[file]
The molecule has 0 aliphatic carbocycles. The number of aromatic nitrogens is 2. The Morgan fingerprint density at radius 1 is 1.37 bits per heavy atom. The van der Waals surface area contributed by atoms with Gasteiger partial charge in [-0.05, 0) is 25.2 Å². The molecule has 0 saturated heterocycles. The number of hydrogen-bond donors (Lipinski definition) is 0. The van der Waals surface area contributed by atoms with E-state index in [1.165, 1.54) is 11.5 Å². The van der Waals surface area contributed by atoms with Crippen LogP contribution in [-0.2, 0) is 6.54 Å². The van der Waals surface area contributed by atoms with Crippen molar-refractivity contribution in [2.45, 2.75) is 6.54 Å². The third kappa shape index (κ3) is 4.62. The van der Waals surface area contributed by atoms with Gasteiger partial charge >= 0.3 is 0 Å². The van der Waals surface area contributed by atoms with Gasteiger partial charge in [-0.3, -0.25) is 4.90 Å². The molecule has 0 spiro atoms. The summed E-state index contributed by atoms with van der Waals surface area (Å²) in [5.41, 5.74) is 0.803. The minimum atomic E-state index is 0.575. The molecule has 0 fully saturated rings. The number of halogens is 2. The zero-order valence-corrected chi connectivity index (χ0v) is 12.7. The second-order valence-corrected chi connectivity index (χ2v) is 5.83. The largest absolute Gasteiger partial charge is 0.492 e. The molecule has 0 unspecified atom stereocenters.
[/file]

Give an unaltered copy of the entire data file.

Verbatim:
The molecule has 0 aliphatic carbocycles. The number of aromatic nitrogens is 2. The Morgan fingerprint density at radius 1 is 1.37 bits per heavy atom. The van der Waals surface area contributed by atoms with Gasteiger partial charge in [-0.05, 0) is 25.2 Å². The molecule has 0 saturated heterocycles. The number of hydrogen-bond donors (Lipinski definition) is 0. The van der Waals surface area contributed by atoms with E-state index in [1.165, 1.54) is 11.5 Å². The van der Waals surface area contributed by atoms with Crippen LogP contribution in [-0.2, 0) is 6.54 Å². The van der Waals surface area contributed by atoms with Crippen molar-refractivity contribution in [2.45, 2.75) is 6.54 Å². The third kappa shape index (κ3) is 4.62. The van der Waals surface area contributed by atoms with Gasteiger partial charge >= 0.3 is 0 Å². The van der Waals surface area contributed by atoms with Gasteiger partial charge in [-0.3, -0.25) is 4.90 Å². The molecule has 0 spiro atoms. The summed E-state index contributed by atoms with van der Waals surface area (Å²) in [5.41, 5.74) is 0.803. The minimum atomic E-state index is 0.575. The molecule has 0 fully saturated rings. The number of halogens is 2. The zero-order valence-corrected chi connectivity index (χ0v) is 12.7. The second-order valence-corrected chi connectivity index (χ2v) is 5.83. The largest absolute Gasteiger partial charge is 0.492 e. The molecule has 0 unspecified atom stereocenters.